Each view command works in the same way. It starts a thread that periodically queries the server for a specific bit of information for a specified mote. It then displays this information nicely by using the Python package blessed, a wrapper around the Pythoncurses module, or through the web browser (when you use the view called web). The option --refresh-rate=<x> (not available for the web view) can change how often the view is updated, i.e., queries the OpenVisualizer Server (default is 1s).

openv-client
The top terminal panel shows the output of the OpenVisualizer Server. On the bottom there are two active views, schedule and neighbors, each in there own terminal panel

In the bottom-left terminal panel:

(venv) $ openv-client view schedule 0001

In the bottom-right terminal panel:

(venv) $ openv-client view neigbors 0001

The web view can be started as follows:

(venv) $ openv-client view web
Web view (main tab) Web view (topology tab)
openv-client-web1 openv-client-web2

Hardware

Simulation mode

IoT-LAB

Prerequisites

  • A valid IoT-LAB account
  • A set of flashed nodes. You can flash IoT-LAB directly on the web interface or through their CLI tools. (refer to IoT-LAB documentation for this)

Usage

Its possible to connect the OpenVisualizer Server with the IoT-LAB infrastructure. A depiction of how the connection is set up can be found below.

IoT-LAB connections

When OpenVisualizer is not running on the SSH frontend (see figure above) a ssh-tunnel is opened to connect to the IoT-LAB motes' TCP port.

You can specify the motes to connect to by using the --iotlab-motes option, it receives a list of IoT-LAB motes'network_addresses (e.g., m3-4.grenoble.iot-lab.info).

When OpenVisualizer Server runs directly on the SSH frontend you can use the short address notation, e.g., m3-4.

  • SSH frontend:

    (venv) $ openv-server --iotlab-motes m3-4 m3-5.
    
  • Locally:

    (venv) $ openv-server --iotlab-motes m3-4.grenoble.iot-lab.info m3-5.grenoble.iot-lab.info
    

You can authenticate to IoT-LAB upfront by running:

(venv)  $ iotlab-auth -u <login>

Otherwise you need to pass your username and password as additional parameters:

(venv)  $ openv-server --iotlab-motes m3-10 m3-11 --user <USERNAME> --password <PASSWORD>

OpenTestBed

Running the OpenVisualizer Server as a frontend for the OpenTestBed is as simple as:

(venv) $ openv-server --opentestbed

The server connects in the background to the MQTT server that gathers the data from the testbed and subscribes to the appropriate topics.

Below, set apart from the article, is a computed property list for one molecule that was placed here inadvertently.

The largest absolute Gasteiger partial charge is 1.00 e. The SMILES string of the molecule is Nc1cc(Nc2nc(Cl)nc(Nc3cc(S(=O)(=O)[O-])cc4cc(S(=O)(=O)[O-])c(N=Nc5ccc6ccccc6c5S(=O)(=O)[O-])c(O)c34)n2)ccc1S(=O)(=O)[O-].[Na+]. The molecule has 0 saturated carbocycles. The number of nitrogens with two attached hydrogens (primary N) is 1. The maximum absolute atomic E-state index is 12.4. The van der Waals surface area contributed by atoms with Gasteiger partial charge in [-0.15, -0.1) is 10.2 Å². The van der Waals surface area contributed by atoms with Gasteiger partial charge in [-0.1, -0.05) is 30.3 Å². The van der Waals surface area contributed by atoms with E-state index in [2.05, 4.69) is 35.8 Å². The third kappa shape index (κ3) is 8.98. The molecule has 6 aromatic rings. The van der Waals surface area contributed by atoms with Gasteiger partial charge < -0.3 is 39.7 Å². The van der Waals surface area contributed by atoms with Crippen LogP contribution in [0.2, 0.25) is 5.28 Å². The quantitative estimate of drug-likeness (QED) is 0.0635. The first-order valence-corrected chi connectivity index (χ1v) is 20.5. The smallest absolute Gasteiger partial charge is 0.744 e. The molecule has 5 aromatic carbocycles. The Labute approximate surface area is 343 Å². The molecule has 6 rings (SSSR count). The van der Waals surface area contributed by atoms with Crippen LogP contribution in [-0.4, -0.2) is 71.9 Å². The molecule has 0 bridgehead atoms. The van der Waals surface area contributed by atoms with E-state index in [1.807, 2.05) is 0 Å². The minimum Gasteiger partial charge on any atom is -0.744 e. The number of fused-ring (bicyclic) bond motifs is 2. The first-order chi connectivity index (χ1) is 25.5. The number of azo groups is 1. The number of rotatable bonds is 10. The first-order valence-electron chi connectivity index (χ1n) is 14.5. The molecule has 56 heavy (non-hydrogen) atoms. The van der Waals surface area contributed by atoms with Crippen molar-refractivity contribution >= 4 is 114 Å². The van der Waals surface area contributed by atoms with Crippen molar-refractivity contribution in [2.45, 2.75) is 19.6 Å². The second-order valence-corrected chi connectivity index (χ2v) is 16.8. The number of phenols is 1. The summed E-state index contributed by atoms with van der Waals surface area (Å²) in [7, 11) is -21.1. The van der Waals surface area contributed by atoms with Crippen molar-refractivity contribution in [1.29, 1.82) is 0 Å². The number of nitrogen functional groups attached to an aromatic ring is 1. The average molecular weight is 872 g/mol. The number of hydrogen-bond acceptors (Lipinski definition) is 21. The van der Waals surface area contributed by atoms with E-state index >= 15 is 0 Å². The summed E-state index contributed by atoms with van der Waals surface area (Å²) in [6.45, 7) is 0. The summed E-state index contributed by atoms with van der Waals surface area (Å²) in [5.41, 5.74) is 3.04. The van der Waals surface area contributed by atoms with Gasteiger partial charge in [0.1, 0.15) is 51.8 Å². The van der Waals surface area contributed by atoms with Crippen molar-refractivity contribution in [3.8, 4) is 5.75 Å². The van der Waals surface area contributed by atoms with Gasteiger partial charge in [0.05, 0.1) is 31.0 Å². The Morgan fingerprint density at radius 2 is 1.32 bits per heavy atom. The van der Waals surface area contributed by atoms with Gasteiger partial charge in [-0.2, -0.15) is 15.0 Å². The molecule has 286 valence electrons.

Documentation

The docs can be generated through Sphinx. Navigate to the root of the project and run the following the command:

(venv) $ sphinx-build -b html docs build
  • docs is the source directory
  • build will contain the output

More information can be found on the Sphinx webpage

Testing

Testing the serial communication

The OpenWSN firmware uses the serial port extensively to communicate with OpenVisualizer and route packets (when in DAGroot mode). It is thus important that serial communication works well. To verify the serial communication between the hardware motes and your computer you can use the openv-serial tool.

openv-serial
openv-serial tool for testing the serial communication

Testing the TUN interface

To route packets between the Internet and the OpenWSN mesh network, OpenVisualizer uses a TUN interface. To create such an interface you need root privileges on your system. To test if everything works properly, you can run openv-tun.

openv-tun
openv-tun tool for testing the TUN interface

Contributing

Contributions are always welcome. We use flake8 to enforce the Python PEP-8 style guide. The Travis builder verifies new pull requests and it fails if the Python code does not follow the style guide.

You can check locally if your code changes comply with PEP-8. First, install the main flake8 package and two flake8 plugins:

(venv) pip install flake8
(venv) pip install pep8-naming
(venv) pip install flake8-commas

Move to the root of the OpenVisualizer project and run:

(venv) flake8 --config=tox.ini

If flake does not generate any output, your code passes the test; alternatively, you can check the return code:

(venv) flake8 --config=tox.ini
(venv) echo $?
0

Contact